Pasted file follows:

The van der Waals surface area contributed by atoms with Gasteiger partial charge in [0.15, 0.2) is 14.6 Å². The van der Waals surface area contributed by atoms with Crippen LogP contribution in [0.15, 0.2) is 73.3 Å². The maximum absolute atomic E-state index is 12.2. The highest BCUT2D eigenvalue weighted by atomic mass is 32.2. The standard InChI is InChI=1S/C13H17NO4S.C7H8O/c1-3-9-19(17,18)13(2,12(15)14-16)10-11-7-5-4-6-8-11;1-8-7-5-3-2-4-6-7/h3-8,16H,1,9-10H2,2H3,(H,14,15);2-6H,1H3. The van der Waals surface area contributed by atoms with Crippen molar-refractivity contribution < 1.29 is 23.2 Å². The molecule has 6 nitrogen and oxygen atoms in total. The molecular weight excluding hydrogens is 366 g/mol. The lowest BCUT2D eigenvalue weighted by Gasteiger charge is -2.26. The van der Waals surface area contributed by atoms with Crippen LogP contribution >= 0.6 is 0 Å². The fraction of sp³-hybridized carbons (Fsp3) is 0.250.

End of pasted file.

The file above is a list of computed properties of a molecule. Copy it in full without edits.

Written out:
The van der Waals surface area contributed by atoms with Gasteiger partial charge in [0.15, 0.2) is 14.6 Å². The van der Waals surface area contributed by atoms with Crippen LogP contribution in [0.15, 0.2) is 73.3 Å². The maximum absolute atomic E-state index is 12.2. The highest BCUT2D eigenvalue weighted by atomic mass is 32.2. The standard InChI is InChI=1S/C13H17NO4S.C7H8O/c1-3-9-19(17,18)13(2,12(15)14-16)10-11-7-5-4-6-8-11;1-8-7-5-3-2-4-6-7/h3-8,16H,1,9-10H2,2H3,(H,14,15);2-6H,1H3. The van der Waals surface area contributed by atoms with Crippen molar-refractivity contribution < 1.29 is 23.2 Å². The molecule has 6 nitrogen and oxygen atoms in total. The molecular weight excluding hydrogens is 366 g/mol. The lowest BCUT2D eigenvalue weighted by Gasteiger charge is -2.26. The van der Waals surface area contributed by atoms with Crippen LogP contribution >= 0.6 is 0 Å². The fraction of sp³-hybridized carbons (Fsp3) is 0.250.